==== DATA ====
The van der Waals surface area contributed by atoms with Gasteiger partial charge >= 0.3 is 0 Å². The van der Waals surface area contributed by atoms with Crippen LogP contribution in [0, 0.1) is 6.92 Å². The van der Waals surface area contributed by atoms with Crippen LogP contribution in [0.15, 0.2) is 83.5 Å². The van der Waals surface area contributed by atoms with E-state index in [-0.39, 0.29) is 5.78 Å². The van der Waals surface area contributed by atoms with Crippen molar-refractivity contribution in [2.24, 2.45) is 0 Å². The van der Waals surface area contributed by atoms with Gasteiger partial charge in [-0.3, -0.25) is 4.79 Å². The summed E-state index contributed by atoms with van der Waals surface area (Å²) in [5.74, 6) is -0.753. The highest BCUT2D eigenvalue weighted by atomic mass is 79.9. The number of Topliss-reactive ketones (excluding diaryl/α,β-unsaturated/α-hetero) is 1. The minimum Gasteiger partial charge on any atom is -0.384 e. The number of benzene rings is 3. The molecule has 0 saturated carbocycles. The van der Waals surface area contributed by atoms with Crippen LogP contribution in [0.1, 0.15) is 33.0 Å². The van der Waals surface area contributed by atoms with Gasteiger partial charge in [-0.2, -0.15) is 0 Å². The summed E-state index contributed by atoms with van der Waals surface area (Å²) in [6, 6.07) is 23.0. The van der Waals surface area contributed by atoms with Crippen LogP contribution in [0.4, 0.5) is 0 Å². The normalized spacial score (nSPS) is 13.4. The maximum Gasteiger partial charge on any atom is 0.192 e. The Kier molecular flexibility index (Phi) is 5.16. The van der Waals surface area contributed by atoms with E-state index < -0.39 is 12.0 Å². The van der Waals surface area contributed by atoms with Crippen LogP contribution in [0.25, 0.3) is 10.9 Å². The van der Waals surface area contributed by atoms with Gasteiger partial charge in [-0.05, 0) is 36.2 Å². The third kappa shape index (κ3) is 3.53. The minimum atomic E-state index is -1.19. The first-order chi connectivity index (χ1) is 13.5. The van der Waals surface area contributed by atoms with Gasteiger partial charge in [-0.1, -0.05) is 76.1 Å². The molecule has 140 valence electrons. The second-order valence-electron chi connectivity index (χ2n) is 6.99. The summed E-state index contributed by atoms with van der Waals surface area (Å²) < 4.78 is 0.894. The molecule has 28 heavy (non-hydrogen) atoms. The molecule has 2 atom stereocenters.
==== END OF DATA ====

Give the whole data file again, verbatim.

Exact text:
The van der Waals surface area contributed by atoms with Gasteiger partial charge >= 0.3 is 0 Å². The van der Waals surface area contributed by atoms with Crippen LogP contribution in [0, 0.1) is 6.92 Å². The van der Waals surface area contributed by atoms with Crippen LogP contribution in [0.15, 0.2) is 83.5 Å². The van der Waals surface area contributed by atoms with E-state index in [-0.39, 0.29) is 5.78 Å². The van der Waals surface area contributed by atoms with Crippen molar-refractivity contribution in [2.24, 2.45) is 0 Å². The van der Waals surface area contributed by atoms with Gasteiger partial charge in [-0.3, -0.25) is 4.79 Å². The summed E-state index contributed by atoms with van der Waals surface area (Å²) in [5.74, 6) is -0.753. The highest BCUT2D eigenvalue weighted by atomic mass is 79.9. The number of Topliss-reactive ketones (excluding diaryl/α,β-unsaturated/α-hetero) is 1. The minimum Gasteiger partial charge on any atom is -0.384 e. The number of benzene rings is 3. The molecule has 0 saturated carbocycles. The van der Waals surface area contributed by atoms with Crippen LogP contribution in [0.1, 0.15) is 33.0 Å². The van der Waals surface area contributed by atoms with Gasteiger partial charge in [-0.2, -0.15) is 0 Å². The summed E-state index contributed by atoms with van der Waals surface area (Å²) in [6, 6.07) is 23.0. The van der Waals surface area contributed by atoms with Crippen LogP contribution in [0.4, 0.5) is 0 Å². The normalized spacial score (nSPS) is 13.4. The maximum Gasteiger partial charge on any atom is 0.192 e. The Kier molecular flexibility index (Phi) is 5.16. The van der Waals surface area contributed by atoms with E-state index < -0.39 is 12.0 Å². The van der Waals surface area contributed by atoms with Crippen LogP contribution in [0.25, 0.3) is 10.9 Å². The van der Waals surface area contributed by atoms with Gasteiger partial charge in [-0.05, 0) is 36.2 Å². The third kappa shape index (κ3) is 3.53. The minimum atomic E-state index is -1.19. The first-order chi connectivity index (χ1) is 13.5. The van der Waals surface area contributed by atoms with Gasteiger partial charge in [-0.1, -0.05) is 76.1 Å². The molecule has 140 valence electrons. The second-order valence-electron chi connectivity index (χ2n) is 6.99. The summed E-state index contributed by atoms with van der Waals surface area (Å²) < 4.78 is 0.894. The molecule has 28 heavy (non-hydrogen) atoms. The molecule has 2 atom stereocenters.